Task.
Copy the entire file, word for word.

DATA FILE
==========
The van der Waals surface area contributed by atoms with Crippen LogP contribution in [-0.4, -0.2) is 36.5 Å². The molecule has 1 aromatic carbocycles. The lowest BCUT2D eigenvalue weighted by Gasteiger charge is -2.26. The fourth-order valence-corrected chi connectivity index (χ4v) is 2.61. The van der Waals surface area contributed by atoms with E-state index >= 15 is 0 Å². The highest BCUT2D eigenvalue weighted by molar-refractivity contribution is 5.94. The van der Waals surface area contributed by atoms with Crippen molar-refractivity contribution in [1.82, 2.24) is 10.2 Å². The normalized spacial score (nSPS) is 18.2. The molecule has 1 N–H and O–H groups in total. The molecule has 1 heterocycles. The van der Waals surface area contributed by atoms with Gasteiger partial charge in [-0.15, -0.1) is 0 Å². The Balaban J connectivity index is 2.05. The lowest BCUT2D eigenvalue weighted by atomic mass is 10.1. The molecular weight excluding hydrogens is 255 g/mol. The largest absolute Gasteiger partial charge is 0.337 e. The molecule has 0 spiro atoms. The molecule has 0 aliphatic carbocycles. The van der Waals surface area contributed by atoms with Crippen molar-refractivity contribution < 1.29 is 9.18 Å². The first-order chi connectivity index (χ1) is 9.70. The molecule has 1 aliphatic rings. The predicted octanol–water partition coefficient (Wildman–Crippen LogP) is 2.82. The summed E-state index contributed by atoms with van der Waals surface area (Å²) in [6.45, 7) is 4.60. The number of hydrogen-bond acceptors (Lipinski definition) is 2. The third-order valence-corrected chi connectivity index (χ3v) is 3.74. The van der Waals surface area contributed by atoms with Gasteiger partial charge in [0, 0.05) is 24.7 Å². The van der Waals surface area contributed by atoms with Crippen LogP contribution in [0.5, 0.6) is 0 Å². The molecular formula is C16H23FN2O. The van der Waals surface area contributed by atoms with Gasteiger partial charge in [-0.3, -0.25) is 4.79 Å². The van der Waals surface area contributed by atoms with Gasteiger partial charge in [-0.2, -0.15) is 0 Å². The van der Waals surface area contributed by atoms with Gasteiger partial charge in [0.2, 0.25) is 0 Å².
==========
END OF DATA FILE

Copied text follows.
The van der Waals surface area contributed by atoms with Crippen LogP contribution in [-0.4, -0.2) is 36.5 Å². The molecule has 1 aromatic carbocycles. The lowest BCUT2D eigenvalue weighted by Gasteiger charge is -2.26. The fourth-order valence-corrected chi connectivity index (χ4v) is 2.61. The van der Waals surface area contributed by atoms with E-state index >= 15 is 0 Å². The highest BCUT2D eigenvalue weighted by molar-refractivity contribution is 5.94. The van der Waals surface area contributed by atoms with Crippen molar-refractivity contribution in [1.82, 2.24) is 10.2 Å². The normalized spacial score (nSPS) is 18.2. The molecule has 1 N–H and O–H groups in total. The molecule has 1 heterocycles. The van der Waals surface area contributed by atoms with Gasteiger partial charge in [-0.15, -0.1) is 0 Å². The Balaban J connectivity index is 2.05. The lowest BCUT2D eigenvalue weighted by atomic mass is 10.1. The molecular weight excluding hydrogens is 255 g/mol. The largest absolute Gasteiger partial charge is 0.337 e. The molecule has 0 spiro atoms. The molecule has 0 aliphatic carbocycles. The van der Waals surface area contributed by atoms with Crippen molar-refractivity contribution < 1.29 is 9.18 Å². The first-order chi connectivity index (χ1) is 9.70. The molecule has 1 aliphatic rings. The predicted octanol–water partition coefficient (Wildman–Crippen LogP) is 2.82. The summed E-state index contributed by atoms with van der Waals surface area (Å²) in [6.45, 7) is 4.60. The number of hydrogen-bond acceptors (Lipinski definition) is 2. The third-order valence-corrected chi connectivity index (χ3v) is 3.74. The van der Waals surface area contributed by atoms with Gasteiger partial charge in [0, 0.05) is 24.7 Å². The van der Waals surface area contributed by atoms with Crippen LogP contribution in [0.5, 0.6) is 0 Å². The molecular formula is C16H23FN2O. The van der Waals surface area contributed by atoms with Gasteiger partial charge in [-0.3, -0.25) is 4.79 Å². The van der Waals surface area contributed by atoms with Gasteiger partial charge in [-0.2, -0.15) is 0 Å². The van der Waals surface area contributed by atoms with Gasteiger partial charge in [0.2, 0.25) is 0 Å².